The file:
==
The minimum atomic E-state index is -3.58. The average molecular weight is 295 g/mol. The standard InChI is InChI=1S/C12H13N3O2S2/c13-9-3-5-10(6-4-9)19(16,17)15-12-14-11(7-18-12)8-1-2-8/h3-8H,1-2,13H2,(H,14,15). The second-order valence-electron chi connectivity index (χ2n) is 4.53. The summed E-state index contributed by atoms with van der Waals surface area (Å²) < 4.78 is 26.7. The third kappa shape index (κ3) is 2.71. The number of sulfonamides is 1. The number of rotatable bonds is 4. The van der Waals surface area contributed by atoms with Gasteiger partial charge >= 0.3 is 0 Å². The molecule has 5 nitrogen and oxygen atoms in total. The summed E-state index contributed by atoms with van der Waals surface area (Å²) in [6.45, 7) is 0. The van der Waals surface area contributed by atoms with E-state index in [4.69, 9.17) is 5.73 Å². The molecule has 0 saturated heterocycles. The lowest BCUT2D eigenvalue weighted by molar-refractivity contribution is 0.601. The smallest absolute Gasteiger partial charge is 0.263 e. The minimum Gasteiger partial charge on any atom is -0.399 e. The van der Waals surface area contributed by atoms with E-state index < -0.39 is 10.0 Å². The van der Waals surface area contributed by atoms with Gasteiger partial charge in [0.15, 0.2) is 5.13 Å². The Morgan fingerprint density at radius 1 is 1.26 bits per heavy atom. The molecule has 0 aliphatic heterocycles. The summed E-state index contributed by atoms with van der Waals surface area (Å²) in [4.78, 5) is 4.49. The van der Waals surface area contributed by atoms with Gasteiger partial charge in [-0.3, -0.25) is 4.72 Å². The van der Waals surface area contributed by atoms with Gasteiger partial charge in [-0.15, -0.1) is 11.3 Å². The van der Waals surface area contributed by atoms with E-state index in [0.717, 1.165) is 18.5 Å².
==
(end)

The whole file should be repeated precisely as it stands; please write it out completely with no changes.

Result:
The minimum atomic E-state index is -3.58. The average molecular weight is 295 g/mol. The standard InChI is InChI=1S/C12H13N3O2S2/c13-9-3-5-10(6-4-9)19(16,17)15-12-14-11(7-18-12)8-1-2-8/h3-8H,1-2,13H2,(H,14,15). The second-order valence-electron chi connectivity index (χ2n) is 4.53. The summed E-state index contributed by atoms with van der Waals surface area (Å²) < 4.78 is 26.7. The third kappa shape index (κ3) is 2.71. The number of sulfonamides is 1. The number of rotatable bonds is 4. The van der Waals surface area contributed by atoms with Gasteiger partial charge >= 0.3 is 0 Å². The molecule has 5 nitrogen and oxygen atoms in total. The summed E-state index contributed by atoms with van der Waals surface area (Å²) in [6.45, 7) is 0. The van der Waals surface area contributed by atoms with E-state index in [4.69, 9.17) is 5.73 Å². The molecule has 0 saturated heterocycles. The lowest BCUT2D eigenvalue weighted by molar-refractivity contribution is 0.601. The smallest absolute Gasteiger partial charge is 0.263 e. The minimum Gasteiger partial charge on any atom is -0.399 e. The van der Waals surface area contributed by atoms with E-state index < -0.39 is 10.0 Å². The van der Waals surface area contributed by atoms with Gasteiger partial charge in [0.15, 0.2) is 5.13 Å². The Morgan fingerprint density at radius 1 is 1.26 bits per heavy atom. The molecule has 0 aliphatic heterocycles. The summed E-state index contributed by atoms with van der Waals surface area (Å²) in [4.78, 5) is 4.49. The van der Waals surface area contributed by atoms with Gasteiger partial charge in [-0.3, -0.25) is 4.72 Å². The van der Waals surface area contributed by atoms with Gasteiger partial charge in [-0.15, -0.1) is 11.3 Å². The van der Waals surface area contributed by atoms with E-state index in [0.717, 1.165) is 18.5 Å².